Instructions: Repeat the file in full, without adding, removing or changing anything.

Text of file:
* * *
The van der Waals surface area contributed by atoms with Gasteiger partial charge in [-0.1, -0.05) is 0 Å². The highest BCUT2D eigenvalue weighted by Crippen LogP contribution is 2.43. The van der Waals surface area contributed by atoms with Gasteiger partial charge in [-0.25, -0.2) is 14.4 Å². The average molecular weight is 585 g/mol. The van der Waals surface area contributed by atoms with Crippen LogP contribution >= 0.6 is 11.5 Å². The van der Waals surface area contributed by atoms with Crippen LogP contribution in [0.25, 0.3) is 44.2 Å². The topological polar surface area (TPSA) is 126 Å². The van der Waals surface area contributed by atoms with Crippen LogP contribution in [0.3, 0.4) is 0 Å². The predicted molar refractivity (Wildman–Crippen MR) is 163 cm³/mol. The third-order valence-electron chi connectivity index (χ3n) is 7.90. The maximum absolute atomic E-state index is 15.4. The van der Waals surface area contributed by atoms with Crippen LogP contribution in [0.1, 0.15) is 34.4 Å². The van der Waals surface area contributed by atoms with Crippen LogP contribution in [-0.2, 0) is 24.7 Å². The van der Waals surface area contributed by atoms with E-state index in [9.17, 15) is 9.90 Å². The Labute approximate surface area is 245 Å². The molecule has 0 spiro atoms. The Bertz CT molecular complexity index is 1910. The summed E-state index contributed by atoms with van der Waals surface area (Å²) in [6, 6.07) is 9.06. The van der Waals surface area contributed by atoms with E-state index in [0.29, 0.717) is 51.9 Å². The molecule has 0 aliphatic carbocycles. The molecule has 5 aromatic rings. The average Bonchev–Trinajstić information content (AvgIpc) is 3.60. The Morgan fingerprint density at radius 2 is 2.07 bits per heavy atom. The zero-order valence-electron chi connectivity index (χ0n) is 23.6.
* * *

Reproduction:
The van der Waals surface area contributed by atoms with Gasteiger partial charge in [-0.1, -0.05) is 0 Å². The highest BCUT2D eigenvalue weighted by Crippen LogP contribution is 2.43. The van der Waals surface area contributed by atoms with Gasteiger partial charge in [-0.25, -0.2) is 14.4 Å². The average molecular weight is 585 g/mol. The van der Waals surface area contributed by atoms with Crippen LogP contribution >= 0.6 is 11.5 Å². The van der Waals surface area contributed by atoms with Crippen LogP contribution in [0.25, 0.3) is 44.2 Å². The topological polar surface area (TPSA) is 126 Å². The van der Waals surface area contributed by atoms with Crippen LogP contribution in [0.3, 0.4) is 0 Å². The predicted molar refractivity (Wildman–Crippen MR) is 163 cm³/mol. The third-order valence-electron chi connectivity index (χ3n) is 7.90. The maximum absolute atomic E-state index is 15.4. The van der Waals surface area contributed by atoms with Crippen LogP contribution in [0.1, 0.15) is 34.4 Å². The van der Waals surface area contributed by atoms with Crippen LogP contribution in [-0.2, 0) is 24.7 Å². The van der Waals surface area contributed by atoms with E-state index in [9.17, 15) is 9.90 Å². The Labute approximate surface area is 245 Å². The molecule has 0 spiro atoms. The Bertz CT molecular complexity index is 1910. The summed E-state index contributed by atoms with van der Waals surface area (Å²) in [6, 6.07) is 9.06. The van der Waals surface area contributed by atoms with E-state index in [0.29, 0.717) is 51.9 Å². The molecule has 0 aliphatic carbocycles. The molecule has 5 aromatic rings. The average Bonchev–Trinajstić information content (AvgIpc) is 3.60. The Morgan fingerprint density at radius 2 is 2.07 bits per heavy atom. The zero-order valence-electron chi connectivity index (χ0n) is 23.6.